- Sign up for the national Protecting Immigrant Families listserv
- Share your Texas story: Children’s Defense Fund-Texas (CDF-TX) is leading story collection on the impact of this proposed rule. Contact Cheasty Anderson to share or inquire about Texas stories.
Who Would Be Affected: How and Why
To understand the wide reach of this proposed “Public Charge” rule, it’s important to remember that the rule doesn’t just affect the individual immigrant applying for a green card or visa. It also affects their family members, who are primarily U.S. citizens, and in some cases may be green card holders (LPRs) themselves. Though family members of a parent who has not yet gained Legal Permanent Residence are likely feel the greatest pressure to drop healthcare and hunger supports, even parents who already have a green card may have legitimate fears under the proposed rule. Here are some of the reasons why.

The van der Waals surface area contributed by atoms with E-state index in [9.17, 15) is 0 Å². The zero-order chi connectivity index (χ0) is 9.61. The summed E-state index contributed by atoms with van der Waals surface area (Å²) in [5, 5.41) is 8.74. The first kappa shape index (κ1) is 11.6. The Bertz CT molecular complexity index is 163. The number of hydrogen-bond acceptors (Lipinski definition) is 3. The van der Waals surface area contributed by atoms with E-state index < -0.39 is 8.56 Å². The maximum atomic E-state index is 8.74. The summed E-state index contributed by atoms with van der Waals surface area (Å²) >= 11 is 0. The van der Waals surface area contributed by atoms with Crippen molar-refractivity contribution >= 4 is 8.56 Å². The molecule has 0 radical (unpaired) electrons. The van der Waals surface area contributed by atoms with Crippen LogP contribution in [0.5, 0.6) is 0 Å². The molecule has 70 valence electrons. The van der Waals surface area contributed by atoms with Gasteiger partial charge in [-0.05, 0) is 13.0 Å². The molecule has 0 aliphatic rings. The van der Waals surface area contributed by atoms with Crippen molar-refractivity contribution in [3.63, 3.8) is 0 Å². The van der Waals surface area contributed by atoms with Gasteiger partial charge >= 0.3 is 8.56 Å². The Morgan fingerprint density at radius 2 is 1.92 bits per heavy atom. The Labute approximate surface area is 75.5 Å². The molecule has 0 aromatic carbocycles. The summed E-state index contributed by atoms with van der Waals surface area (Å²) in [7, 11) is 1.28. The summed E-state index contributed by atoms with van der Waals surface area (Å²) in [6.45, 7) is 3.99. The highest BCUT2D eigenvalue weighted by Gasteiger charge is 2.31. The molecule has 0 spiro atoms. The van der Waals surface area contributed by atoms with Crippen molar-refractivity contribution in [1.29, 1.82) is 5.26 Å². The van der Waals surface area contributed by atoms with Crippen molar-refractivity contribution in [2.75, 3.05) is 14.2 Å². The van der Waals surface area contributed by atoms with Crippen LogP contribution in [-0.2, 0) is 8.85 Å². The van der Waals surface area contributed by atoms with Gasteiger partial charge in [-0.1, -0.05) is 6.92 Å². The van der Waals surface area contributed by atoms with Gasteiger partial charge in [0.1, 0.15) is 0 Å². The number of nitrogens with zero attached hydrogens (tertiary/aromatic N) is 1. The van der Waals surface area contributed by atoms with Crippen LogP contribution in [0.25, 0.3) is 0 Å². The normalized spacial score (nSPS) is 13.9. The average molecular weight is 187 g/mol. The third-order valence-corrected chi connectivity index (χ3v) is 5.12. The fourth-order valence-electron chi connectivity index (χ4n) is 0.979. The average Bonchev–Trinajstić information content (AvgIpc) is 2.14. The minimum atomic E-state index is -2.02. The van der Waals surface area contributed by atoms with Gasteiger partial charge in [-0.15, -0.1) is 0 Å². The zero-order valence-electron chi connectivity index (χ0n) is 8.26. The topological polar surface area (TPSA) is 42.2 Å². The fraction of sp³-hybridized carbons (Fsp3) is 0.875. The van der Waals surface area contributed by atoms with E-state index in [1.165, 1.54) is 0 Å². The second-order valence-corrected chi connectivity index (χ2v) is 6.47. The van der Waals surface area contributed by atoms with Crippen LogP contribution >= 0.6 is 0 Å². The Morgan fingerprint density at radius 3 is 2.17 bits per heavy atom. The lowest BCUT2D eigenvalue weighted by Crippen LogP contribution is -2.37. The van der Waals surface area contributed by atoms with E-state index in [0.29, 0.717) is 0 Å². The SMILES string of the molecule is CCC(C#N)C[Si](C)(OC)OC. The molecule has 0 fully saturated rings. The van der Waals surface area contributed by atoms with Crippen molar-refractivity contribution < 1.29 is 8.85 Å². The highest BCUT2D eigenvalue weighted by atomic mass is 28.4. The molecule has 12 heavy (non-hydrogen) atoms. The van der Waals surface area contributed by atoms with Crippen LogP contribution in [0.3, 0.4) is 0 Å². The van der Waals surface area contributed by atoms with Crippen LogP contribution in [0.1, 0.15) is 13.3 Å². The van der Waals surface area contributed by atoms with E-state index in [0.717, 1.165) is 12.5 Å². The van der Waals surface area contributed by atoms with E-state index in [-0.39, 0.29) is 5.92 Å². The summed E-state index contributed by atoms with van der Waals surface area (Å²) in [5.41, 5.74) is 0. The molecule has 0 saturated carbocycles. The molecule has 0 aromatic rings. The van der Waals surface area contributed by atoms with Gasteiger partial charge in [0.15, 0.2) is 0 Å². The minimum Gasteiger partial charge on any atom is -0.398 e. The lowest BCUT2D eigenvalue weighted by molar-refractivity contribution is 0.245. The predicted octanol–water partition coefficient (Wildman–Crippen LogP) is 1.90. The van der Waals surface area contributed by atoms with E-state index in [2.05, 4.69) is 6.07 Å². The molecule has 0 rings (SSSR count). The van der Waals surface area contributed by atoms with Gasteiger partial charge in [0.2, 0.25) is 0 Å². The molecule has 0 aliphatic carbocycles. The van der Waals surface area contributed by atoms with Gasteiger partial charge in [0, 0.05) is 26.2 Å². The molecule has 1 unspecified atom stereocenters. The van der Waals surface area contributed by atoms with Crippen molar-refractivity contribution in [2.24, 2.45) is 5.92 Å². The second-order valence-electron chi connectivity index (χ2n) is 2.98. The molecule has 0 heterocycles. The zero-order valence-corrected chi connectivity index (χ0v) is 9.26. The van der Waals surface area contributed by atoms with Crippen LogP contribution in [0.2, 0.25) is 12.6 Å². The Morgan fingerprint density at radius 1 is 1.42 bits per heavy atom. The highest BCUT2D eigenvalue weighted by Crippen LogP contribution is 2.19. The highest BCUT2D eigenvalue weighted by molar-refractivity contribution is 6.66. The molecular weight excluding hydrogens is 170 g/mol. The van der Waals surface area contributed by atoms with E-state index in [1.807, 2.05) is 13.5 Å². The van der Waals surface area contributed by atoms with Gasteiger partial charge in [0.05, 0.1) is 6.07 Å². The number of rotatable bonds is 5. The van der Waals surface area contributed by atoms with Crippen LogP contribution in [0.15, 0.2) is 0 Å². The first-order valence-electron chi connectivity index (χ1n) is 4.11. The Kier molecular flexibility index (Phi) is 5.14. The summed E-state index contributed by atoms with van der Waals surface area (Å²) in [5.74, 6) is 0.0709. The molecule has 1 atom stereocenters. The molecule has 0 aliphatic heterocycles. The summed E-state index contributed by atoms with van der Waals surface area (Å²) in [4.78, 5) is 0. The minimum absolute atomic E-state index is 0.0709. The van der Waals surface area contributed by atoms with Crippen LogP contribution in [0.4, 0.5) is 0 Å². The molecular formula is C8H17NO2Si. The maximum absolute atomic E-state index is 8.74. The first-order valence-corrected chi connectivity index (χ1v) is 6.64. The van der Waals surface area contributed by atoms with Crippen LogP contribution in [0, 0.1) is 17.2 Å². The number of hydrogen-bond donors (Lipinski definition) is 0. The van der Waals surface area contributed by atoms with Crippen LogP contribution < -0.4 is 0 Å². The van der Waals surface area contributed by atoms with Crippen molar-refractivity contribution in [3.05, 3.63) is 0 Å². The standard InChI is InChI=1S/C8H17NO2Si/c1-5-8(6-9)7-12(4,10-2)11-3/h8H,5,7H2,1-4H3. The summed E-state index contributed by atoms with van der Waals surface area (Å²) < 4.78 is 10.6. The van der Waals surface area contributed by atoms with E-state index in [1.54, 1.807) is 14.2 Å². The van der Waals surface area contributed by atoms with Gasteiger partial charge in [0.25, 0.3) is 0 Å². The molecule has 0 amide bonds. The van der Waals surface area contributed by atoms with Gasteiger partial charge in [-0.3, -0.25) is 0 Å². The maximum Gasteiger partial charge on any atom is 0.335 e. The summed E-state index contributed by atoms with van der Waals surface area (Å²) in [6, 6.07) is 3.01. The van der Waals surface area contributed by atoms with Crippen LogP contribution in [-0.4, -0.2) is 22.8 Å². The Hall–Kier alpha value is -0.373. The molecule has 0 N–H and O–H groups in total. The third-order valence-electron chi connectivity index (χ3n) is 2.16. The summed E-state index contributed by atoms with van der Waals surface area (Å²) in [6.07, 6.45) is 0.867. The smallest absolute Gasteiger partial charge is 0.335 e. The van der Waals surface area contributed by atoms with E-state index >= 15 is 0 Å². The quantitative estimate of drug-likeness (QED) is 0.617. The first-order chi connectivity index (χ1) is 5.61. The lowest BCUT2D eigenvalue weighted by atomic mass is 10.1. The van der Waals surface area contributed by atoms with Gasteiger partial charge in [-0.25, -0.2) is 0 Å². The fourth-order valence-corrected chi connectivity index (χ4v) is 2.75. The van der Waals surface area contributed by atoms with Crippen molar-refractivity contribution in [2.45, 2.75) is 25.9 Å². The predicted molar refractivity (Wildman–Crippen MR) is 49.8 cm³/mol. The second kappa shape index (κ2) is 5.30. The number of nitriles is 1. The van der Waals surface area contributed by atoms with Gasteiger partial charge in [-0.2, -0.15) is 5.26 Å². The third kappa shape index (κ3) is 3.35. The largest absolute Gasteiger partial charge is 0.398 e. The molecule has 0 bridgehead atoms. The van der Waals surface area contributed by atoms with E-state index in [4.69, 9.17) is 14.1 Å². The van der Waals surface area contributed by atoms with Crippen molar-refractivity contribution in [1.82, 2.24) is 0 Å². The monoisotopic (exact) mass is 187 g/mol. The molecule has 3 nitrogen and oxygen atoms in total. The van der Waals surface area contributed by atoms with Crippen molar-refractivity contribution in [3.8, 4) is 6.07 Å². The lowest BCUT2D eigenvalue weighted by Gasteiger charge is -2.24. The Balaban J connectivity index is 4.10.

A body of research over the last 20 years shows that eligible U.S. citizens who live in families that also include a non-citizen have been significantly less likely to access health care and food than children and adults who do not have a non-citizen family member.
Across the U.S. and in Texas since early 2017, providers have reported a strong increase in aversion to using health and hunger benefits. In Texas, SNAP (formerly known as Food Stamps) enrollment declines, reduced public clinic use (including reduced prenatal care), and upticks in newborns with problems have all surfaced across the state. [ii]
Different kinds of families would be affected. Affected families would encompass a broad range of situations, from families who are already in a process to sponsor the legal immigration of a loved one in the near term, to others who—because of the long U.S. waiting lists for legal family-based immigration—plan to gain legal status but who may have to wait years for their “turn.” This would include some parents with a family living in the U.S., but who are themselves living in their home country awaiting a visa to enter the U.S. Some families who know they must wait for years for their legal chance to immigrate live apart, while others choose to work “in the shadows” in the U.S. because of the long wait for a chance to enter lawfully.